Chapels and Churches

There have been many different places of worship in Bryn over the years,now the number is in sharp decline. Some demolished, some turned into dwellings and others left to ruin.

Carmel Chapel  (As rebuilt 1928)

Carmel chapel opened in 1860 (pictured below).  Members of Seion chapel helped to dig the foundations to help lower building costs that totalled £196. Of this money, £121 was collected in advance and the rest was to be paid in 6 years. 
 In 1869, £70 was spent on improving the building, with this being repaid by 1877, just before the first colliery closed. With many of its members leaving the village to search for jobs, membership fell to only 14.
When Bryn Navigation colliery was sunk in 1902, the chapel had a much-needed boost of followers. Eventually it was decided to build a new chapel. The first part completed in 1928, was intended to be a vestry with the 2nd floor to be added later to constitute the chapel itself. Again economic depression in the 1930s interfered with the plans, with the cost totalling £1750 the 80 strong members the decided to continue to use the vestry building as the chapel. Today the chapel has closed, but the building remains, turned into a home
.

Carmel Chapel  (Original building 1860)














St.Tydfils

This church was one of the many benefactions of Miss Emily Charlotte Talbot to whom the ownership of the Talbot estate passed on the death of her father in 1880. Even before the church was constructed there were church worshipers in the village, they used the old school room adjoining Bryn farm. They took the initiative to send a petition to Miss Talbot for the provision for a church in Bryn.( Possible following her generosity in founding St Theodore's in 1897at Port Talbot). Miss Talbot responded whole-heartedly and not only committed herself to pay for the church (£5500) but also the parsonage (£1100) and the church hall built in 1915 for (£760). On the 15th May 1902, a legal document was completed for the usage of the land, which the church had been built upon. On the afternoon of Thursday, 30 August 1900, the foundation stone was laid by Miss Talbot. The church was completed in 1902. The church and hall can be seen above to the left of the photo. The church building was demolished in the latter part of the 1990's due to a waning membership.(CLICK ON PHOTO ABOVE FOR FILM CLIP)The land it stood on was sold for private development and the money used to convert the hall seen to the right of the church, into the main church building. The photo below shows the church vicarage now in private hands. Of further interest at this time the main road through Bryn is seen to the front of the vicarage, ie. Farteg Row. Today the main road is behind this building. A sign of the times perhaps but the church is still under threat due to falling use.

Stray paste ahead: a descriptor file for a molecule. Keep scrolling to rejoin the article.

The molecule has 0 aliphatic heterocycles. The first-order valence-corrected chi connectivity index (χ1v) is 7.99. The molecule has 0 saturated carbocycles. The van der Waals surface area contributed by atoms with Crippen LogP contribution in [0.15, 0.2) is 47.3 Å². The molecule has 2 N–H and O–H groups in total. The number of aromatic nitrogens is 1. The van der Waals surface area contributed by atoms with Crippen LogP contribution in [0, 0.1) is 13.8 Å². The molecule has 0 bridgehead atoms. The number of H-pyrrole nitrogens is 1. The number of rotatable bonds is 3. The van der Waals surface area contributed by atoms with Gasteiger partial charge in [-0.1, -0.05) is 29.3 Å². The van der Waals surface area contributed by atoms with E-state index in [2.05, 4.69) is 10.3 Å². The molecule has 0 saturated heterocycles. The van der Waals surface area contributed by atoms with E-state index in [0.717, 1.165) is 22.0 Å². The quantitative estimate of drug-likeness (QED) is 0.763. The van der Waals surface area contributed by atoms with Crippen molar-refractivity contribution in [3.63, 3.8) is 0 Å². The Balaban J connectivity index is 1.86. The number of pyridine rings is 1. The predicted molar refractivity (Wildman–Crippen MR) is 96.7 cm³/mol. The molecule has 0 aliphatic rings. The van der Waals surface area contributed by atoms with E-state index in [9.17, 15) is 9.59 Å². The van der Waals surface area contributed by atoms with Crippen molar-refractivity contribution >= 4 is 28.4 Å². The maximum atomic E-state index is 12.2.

Bryn Seion (below)

 

 In 1840, the Bryn Methodists who were attending services at Dyffryn and Pontrhydyfen decided to have their own place of worship. They took over a small mill (Y Felin Fach) on the west bank of the Ffrwdyllt opposite Farteg Fawr farm. It was a derelict building, which they restored and converted. As the village grew, it soon reached capacity. A larger chapel was needed and so a plot of land was bought from the Talbot estate on higher ground above the mill now chapel terrace (pictured above). The new chapel opened in 1856.  In 1914, the old 'Seion' chapel was demolished and a new one built in its place at a cost of between £1,600 and £1,700. A vestry was later added and opened in 1929. By 1986 membership had dropped to 10 and it become impossible to continue. The chapel was closed in October that year and the main building later demolished. The vestry has since been converted into a bungalow seen to the left of the church in the picture below just before demolition of the main building.

Jerusalem Chapel 

      
  The first Baptists appeared in Bryn in 1848, services were fist held in a barn belonging to the colliery company, probably near Coalyard Row. It had 40 members and 40 in Sunday school. There was a very bad case of Cholera in 1849 and a surge in religious activity helped to establish a Baptist Chapel. This was the second chapel in Bryn. Built in 1858 with seating for 120 downstairs and 80 upstairs, the chapel had a boost of 45 members in 1859-60. At first Baptisms took place in the stream below Meadow Row, certainly up until 1900. This stopped due to pollution from the colliery a well under the 'big seat' of the chapel was later used.
Members of the chapel had to pay weekly for the rental of chapel seats, this stopped in 1970, when tickets were given out during singing schools, held after the evening service. Only those with a good attendance were allowed to go up to the gallery to sing. In its heyday, the members would produce dramas and operas, Mayor John Harry Jones was one of the members and also became its secretary. The chapel is now a grade 2-listed building which was turned into a dwelling in 2003
  

  English Baptist Chapel

 

 This is the youngest church in Bryn and is still open, the formation service was held in 1917 when the chapel was accepted into the English Baptist Association, at that time they had 13 members,

 The Apostolic Church

 The first Apostolic church was founded in Bryn in 1926. It first used the ambulance room, which was owned by the Bryn colliery, its services were every Thursday and Sunday. A new church was built near the old co-op, at its strongest point it had a membership of 58 and finally closed in 1953.
 All these places of worship were a centre for culture and learning with children being taught Welsh and sol-fa which were important at the time, when so few would have had a formal education in the 18 and 19th century.